The state of our mental health has our attention. While advocates have spent years passionately focusing on the mental health of individuals, it has taken a pandemic to stop us in our tracks.
But now that we are paying attention, the question remains, what will we do? How will we change as a culture and society going forward? How will we nurture one another and not neglect the thing that is so vital to our physical well-being, emotional, spiritual and mental health: companionship.
The world breaks everyone and many are strong at the broken places, to paraphrase Ernest Hemingway. But many simply remain broken.
Distractions have been reduced, human contact is minimal, losses are profound, anxiety becomes our daily companion and fears of the future and economic decline loom before us. The social isolation of the pandemic has resulted in far too much emotional distancing that can be harmful to us as human beings. Men and women were simply not meant to be alone.
We walk the neighborhoods with our dogs yelling across the street to one another to connect. “What kind of terrier is that?” “I had a sheltie when I was little, where did you get her?” “The weather is so lovely today.” Anything, in order to connect with our neighbors and fellow human beings.
In the movie “Cast Away,” Tom Hanks is shipwrecked on a desert island and finds a soccer ball, makes a face on it with his bloodied hand and names it Wilson after the name brand. Wilson becomes his companion throughout the isolation and ordeal, and their conversations become the backdrop for the film. Our need for companionship is fundamental to wholeness.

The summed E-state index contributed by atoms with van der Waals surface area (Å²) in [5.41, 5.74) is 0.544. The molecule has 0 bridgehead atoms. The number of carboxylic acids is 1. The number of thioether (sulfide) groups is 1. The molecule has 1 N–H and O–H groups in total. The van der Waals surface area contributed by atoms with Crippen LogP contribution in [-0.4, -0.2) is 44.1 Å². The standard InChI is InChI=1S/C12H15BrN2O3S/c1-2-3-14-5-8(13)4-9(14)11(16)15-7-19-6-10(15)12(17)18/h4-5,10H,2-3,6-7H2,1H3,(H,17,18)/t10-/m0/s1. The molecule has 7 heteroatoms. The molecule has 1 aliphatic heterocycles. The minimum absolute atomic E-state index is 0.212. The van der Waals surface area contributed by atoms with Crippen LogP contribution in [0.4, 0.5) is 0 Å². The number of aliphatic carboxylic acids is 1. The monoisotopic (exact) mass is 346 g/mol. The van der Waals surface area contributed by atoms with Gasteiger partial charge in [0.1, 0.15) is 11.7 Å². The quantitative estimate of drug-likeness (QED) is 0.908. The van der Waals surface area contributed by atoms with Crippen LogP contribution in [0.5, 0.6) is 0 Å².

Even our homes can feel like desert islands. This pandemic is lonely, and it turns out that loneliness can hurt us, as people and as a society.
Mental health matters, now more than ever. We can save thousands of people from the virus by sheltering in place, but we must focus equal efforts to preventing diseases of despair compounded by this physical distancing: depression, addiction, suicide. We cannot devote ourselves solely to the former at the risk of the latter. We must do both.
This pandemic undoubtedly has the power to transform us. It is time to put to rest our fierce independence and the many distractions in our life that keep us from being emotionally healthy and fully engaged with others.
The great World Wars brought Americans together to make sacrifices for the values we believe in — freedom, justice, equality and respect for human life. How will we come together to put to rest the stigma of mental illness while promoting the health of a nation? Can we at last say that our hearts and minds are as important as our physical bodies?
Are we paying attention? Mental health matters. This is the silver lining to the storm we are now in.
Shirlee Zane is a member of the Sonoma County Board of Supervisors.
You can send a letter to the editor at email@example.com.